Not much has changed since Barack Obama's last trip to Israel. Back in 2008, when the Illinois senator made his first official visit as Democratic presidential candidate, Iran was the burning issue, alongside Israel's right to defend itself and the question of a two-state solution.
Other than a few changes in title - Benjamin Netanyahu went from being opposition leader to prime minister, Tzipi Livni went from being foreign minister to justice minister, and, of course, Barack Obama dropped the "candidate" to become the president of the United States - the same players will take the stage this spring, just as they did that summer.
Obama’s campaign announced on June 28, 2008 that the Democratic presidential candidate and Illinois senator would be taking a trip to the Middle East and Europe. This campaign-funded visit was Obama’s first international trip as a presidential candidate, traveling to Jordan, Israel, Germany, France and the United Kingdom in an effort to boost his foreign policy credentials in his fall campaign against Republican Senator John McCain.
Sderot and Iran
After landing in Israel late the previous night, Obama headed on Wednesday, July 23, to Sderot, where he presented a speech urging the world to prevent Iran from obtaining a nuclear weapon, and warned that Iran achieving this capability would be "a game changing situation – not just in the Middle East, but around the world.” He said his goal as U.S. president would be to mobilize the international community “to offer big sticks and big carrots" to persuade Iran to halt its nuclear program.
Accompanied by Foreign Minister Tzipi Livni, Defense Minister Ehud Barak and Public Security Minister Avi Dichter, Obama visited the Sderot police station, where he toured the so-called Qassam Museum containing remains of hundreds of rockets fired at the city. Speaking in Sderot, Obama said Israel had a right to defend itself against attacks on its civilians. "If somebody was sending rockets into my house where my two daughters sleep at night, I would do everything in my power to stop that, and would expect Israelis to do the same thing," he said.
The presidential candidate also visited the Yad Vashem Holocaust memorial in Jerusalem that day, where he laid a wreath, lit a memorial flame, and described the place as one of hope.
He held meetings with President Shimon Peres, Barak and Netanyahu. He complimented the 84-year-old Peres on his youthful appearance, told Barak that he views Israel’s peace process with Syria as very important and reiterated the significance of diplomatic pressure on Iran, and said after his meeting with Netanyahu that both men agreed on the "primacy" of preventing Iran from becoming a nuclear power.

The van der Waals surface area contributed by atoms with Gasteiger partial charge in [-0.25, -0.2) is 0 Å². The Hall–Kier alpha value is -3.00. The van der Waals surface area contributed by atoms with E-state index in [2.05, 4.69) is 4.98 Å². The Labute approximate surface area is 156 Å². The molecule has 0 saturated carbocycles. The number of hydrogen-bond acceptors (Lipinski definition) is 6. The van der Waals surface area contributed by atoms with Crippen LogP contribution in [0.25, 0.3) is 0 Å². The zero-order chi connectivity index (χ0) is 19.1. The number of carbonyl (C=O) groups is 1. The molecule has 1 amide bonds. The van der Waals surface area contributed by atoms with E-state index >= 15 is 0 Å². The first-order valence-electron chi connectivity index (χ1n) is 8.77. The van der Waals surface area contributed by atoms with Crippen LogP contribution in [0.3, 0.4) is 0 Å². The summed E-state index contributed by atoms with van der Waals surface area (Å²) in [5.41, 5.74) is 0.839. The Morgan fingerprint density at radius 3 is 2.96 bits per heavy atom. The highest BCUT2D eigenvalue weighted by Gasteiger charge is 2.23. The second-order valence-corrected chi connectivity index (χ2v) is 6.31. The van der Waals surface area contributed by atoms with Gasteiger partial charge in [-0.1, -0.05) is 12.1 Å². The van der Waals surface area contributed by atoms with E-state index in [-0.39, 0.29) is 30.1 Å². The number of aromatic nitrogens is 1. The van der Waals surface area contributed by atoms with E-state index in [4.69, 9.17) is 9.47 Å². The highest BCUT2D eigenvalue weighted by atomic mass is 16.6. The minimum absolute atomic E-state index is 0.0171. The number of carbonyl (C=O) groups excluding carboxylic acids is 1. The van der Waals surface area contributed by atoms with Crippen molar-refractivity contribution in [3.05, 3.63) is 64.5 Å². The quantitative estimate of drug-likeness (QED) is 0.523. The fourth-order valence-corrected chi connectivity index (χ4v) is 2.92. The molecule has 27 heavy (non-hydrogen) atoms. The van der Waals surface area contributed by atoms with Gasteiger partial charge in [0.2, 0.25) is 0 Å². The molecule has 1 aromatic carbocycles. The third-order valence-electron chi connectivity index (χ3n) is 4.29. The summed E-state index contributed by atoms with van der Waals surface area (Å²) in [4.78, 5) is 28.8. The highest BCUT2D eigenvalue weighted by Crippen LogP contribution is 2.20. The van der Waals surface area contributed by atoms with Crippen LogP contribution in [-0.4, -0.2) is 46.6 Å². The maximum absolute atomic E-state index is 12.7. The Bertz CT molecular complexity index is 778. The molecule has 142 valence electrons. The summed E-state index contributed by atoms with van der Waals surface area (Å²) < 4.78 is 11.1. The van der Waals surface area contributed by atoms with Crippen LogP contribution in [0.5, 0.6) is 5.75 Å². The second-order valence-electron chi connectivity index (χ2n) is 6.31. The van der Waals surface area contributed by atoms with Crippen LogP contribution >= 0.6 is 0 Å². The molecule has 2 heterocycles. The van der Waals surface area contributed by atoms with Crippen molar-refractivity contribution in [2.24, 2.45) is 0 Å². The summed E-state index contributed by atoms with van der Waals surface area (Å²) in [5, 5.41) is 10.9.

Meeting Abbas, Fayyad in Ramallah
That afternoon, Obama traveled from Jerusalem to the West Bank city of Ramallah to meet with Palestinian President Mahmoud Abbas and Palestinian Prime Minister Salam Fayyad. While his trip was deemed to have generated some goodwill among Palestinians, deep skepticism about U.S. policy remained.
He arrived there one month after having deepened Palestinian concerns of U.S. bias toward Israel, when he told an American Israel Public Affairs Committee (AIPAC) conference that Jerusalem would remain the undivided capital of Israel, even though no U.S. government had officially recognized Israel's 1967 annexation of East Jerusalem, the sector claimed by the Palestinians as their future capital. Abbas had lambasted his statement, and Obama later clarified that he believed the future of Jerusalem would be determined in negotiations, echoing Washington’s longstanding policy. During their meeting in Ramallah, the Jerusalem remarks were not brought up, according to Palestinian officials.
The Islamic militant group Hamas said Obama was not welcome in the Gaza Strip and criticized its rival Abbas for receiving him. "Obama wants to go to the White House through Tel Aviv, at the expense of the Palestinians," said Fawzi Barhoum, a Hamas spokesman.
Obama vowed that as president he would not force Israel into making concessions that would put the country in danger for the sake of the peace process. During a dinner meeting with then-Prime Minister Ehud Olmert on Wednesday evening, Obama told reporters he had found among the Palestinians "a strong sense that progress is being made and honest conversations are taking place" in the peace talks.
Obama’s Western Wall note
Obama made a surprise, pre-dawn visit to Jerusalem's Western Wall on Thursday, July 24, shortly before leaving Israel for Germany. Wearing a Jewish skullcap, Obama placed a prayer he had written in the Wall - as is customary - and bowed his head while a rabbi read a psalm calling for peace in the holy city.
Controversy erupted after Obama’s departure, when the newspaper Maariv published the contents of the letter. The daily was subsequently slammed for this “sacrilegious” act, but responded saying the senator had sent media outlets the contents of the note and consented to publication.
The matter remained unclear, however, as Obama's senior strategist Robert Gibbs told CNN, "We haven't confirmed nor denied" that the note was in fact that of the Illinois senator, and Obama declined to answer questions regarding the note’s contents, saying it was a private conversation between him and God.
Visit to Fasuta in 2006
While this was Obama’s first trip to Israel as a presidential candidate, the Illinois senator had visited the country two years earlier, in January 2006, during which time he dropped by Fasuta, a small Christian village on Israel’s border with Lebanon. Dr. George Ayoub, who was mayor of Fasuta at the time, said he was taken aback by the senator’s charisma and humanity.
“He spoke much about peace and security; wanting to reconcile between the [world’s] nations and religions,” Ayoub told Haaretz on Monday, reflecting on Obama’s visit some seven years earlier. “He was a good sport,” said Ayoub, “We had a lot of fun with him.”